When I find a microphone I enjoy, I tend to stick with it for a long time – especially in a specific application. So something I have not done in a few years is audition a new close source, dynamic microphone. But being familiar with the quality of beyerdynamic mics, I saw the TG I51 and thought it was time. The beyerdynamic M 201, M 88 [Tape Op #61], and M 160 [#60] are already some of my go-to microphones. Designed and manufactured to a high standard in Germany, the TG I51 sports a tough, yet sleek matte black enclosure. Immediately, I was drawn to how compact the mic was. It’s ready to connect directly to a stand with a built-in mic clip, and won’t struggle to fit in tight spaces.
I record a ton of loud rock music. So, a mic that can handle high volumes and with good off-axis rejection is going to see a lot of action on sources like blaring guitar amps and snare drums. My first test was a close mic’d guitar cabinet. I put the TG I51 right against the speaker’s grill cloth in good company with a Shure SM57, and Heil PR 30 [Tape Op #56]. These two are generally my pick for a bright electric guitar mic. I usually blend these with a darker ribbon mic of some sort, like the beyerdynamic M160. But for the purpose of this test, I stuck with just the dynamic mics. Auditioning the mics back and forth, the TG I51 more than held its own. It sounded smooth – less of that 4 kHz-ish resonance that the SM57 is known for – and still had plenty of high mid (and above) definition. As soon as I heard the frequency response and the way the mic handled blistering volumes, I knew it was going to take to EQ extremely well. Impressive.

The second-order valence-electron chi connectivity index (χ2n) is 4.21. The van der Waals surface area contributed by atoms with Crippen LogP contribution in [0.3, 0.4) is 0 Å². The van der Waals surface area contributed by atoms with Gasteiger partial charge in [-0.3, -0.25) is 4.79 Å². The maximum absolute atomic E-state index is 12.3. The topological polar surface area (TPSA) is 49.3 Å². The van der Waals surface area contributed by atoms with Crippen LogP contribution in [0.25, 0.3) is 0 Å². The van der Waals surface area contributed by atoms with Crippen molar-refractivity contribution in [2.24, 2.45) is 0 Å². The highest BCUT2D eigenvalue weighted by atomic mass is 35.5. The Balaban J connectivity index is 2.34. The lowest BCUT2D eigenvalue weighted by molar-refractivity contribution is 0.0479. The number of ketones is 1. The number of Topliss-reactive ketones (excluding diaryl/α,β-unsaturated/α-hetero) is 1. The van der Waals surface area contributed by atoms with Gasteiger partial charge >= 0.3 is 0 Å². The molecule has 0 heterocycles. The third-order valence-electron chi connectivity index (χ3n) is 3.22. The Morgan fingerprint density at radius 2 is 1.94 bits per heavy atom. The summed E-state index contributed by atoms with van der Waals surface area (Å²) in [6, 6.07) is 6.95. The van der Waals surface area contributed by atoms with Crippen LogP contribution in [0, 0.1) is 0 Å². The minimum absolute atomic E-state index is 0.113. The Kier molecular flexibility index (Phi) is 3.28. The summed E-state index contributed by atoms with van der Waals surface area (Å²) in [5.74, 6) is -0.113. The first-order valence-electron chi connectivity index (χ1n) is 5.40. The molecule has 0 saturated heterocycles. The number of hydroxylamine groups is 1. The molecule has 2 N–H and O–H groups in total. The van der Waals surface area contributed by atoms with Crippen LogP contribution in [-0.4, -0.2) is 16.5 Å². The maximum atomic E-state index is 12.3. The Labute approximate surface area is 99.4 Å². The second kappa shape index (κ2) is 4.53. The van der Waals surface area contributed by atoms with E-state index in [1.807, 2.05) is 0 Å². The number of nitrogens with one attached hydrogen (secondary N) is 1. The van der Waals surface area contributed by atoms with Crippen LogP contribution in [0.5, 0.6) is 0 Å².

The next task was a snare drum. I was working with a drummer that sets up their kit very low and flat – including the high hat. This makes it difficult to get optimal high hat rejection placement on the snare’s top head. The TG I51’s compact enclosure is perfect for this. With an XLR cable plugged in, the TG I51 takes up about 5.5-inches from front to back, where the other two dynamics are about 8-inches with an XLR plugged in. That extra 2.5-inches is big when trying to get the right angle between the snare top and the bottom of a high hat while angling for optimal rejection. The TG I51 sounded perfect, was easy to set up, and the drummer commented on the mic’s sleek look. I’m definitely keeping this mic, and I bet it’s a front-runner in many applications. beyerdynamic has recently released a few more dynamic mics in this series (including the TG D70 for kick drum and the TG D35D supercardioid) that I may need to take a peek at.